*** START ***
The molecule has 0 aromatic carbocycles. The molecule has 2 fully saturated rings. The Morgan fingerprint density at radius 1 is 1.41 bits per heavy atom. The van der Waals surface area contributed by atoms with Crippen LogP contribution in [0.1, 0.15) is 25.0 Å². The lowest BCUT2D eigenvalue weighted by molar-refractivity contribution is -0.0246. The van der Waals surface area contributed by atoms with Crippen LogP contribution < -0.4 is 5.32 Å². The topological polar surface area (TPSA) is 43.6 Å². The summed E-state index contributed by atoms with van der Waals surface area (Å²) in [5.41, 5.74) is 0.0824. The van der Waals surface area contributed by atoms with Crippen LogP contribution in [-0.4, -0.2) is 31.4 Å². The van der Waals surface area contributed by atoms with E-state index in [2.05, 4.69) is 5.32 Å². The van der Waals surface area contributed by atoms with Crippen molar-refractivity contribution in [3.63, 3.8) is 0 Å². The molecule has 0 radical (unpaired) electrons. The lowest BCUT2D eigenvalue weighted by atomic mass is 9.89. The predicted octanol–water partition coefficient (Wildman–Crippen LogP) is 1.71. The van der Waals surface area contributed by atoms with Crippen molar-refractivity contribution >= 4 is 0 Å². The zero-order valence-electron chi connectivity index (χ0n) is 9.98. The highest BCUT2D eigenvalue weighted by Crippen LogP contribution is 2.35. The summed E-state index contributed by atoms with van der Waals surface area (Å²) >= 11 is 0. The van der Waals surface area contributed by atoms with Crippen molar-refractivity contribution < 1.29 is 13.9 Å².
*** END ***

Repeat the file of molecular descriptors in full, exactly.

The molecule has 0 aromatic carbocycles. The molecule has 2 fully saturated rings. The Morgan fingerprint density at radius 1 is 1.41 bits per heavy atom. The van der Waals surface area contributed by atoms with Crippen LogP contribution in [0.1, 0.15) is 25.0 Å². The lowest BCUT2D eigenvalue weighted by molar-refractivity contribution is -0.0246. The van der Waals surface area contributed by atoms with Crippen LogP contribution < -0.4 is 5.32 Å². The topological polar surface area (TPSA) is 43.6 Å². The summed E-state index contributed by atoms with van der Waals surface area (Å²) in [5.41, 5.74) is 0.0824. The van der Waals surface area contributed by atoms with Crippen LogP contribution in [-0.4, -0.2) is 31.4 Å². The van der Waals surface area contributed by atoms with E-state index in [2.05, 4.69) is 5.32 Å². The van der Waals surface area contributed by atoms with Crippen molar-refractivity contribution in [3.63, 3.8) is 0 Å². The molecule has 0 radical (unpaired) electrons. The lowest BCUT2D eigenvalue weighted by atomic mass is 9.89. The predicted octanol–water partition coefficient (Wildman–Crippen LogP) is 1.71. The van der Waals surface area contributed by atoms with Crippen molar-refractivity contribution >= 4 is 0 Å². The zero-order valence-electron chi connectivity index (χ0n) is 9.98. The highest BCUT2D eigenvalue weighted by Crippen LogP contribution is 2.35. The summed E-state index contributed by atoms with van der Waals surface area (Å²) >= 11 is 0. The van der Waals surface area contributed by atoms with Crippen molar-refractivity contribution < 1.29 is 13.9 Å².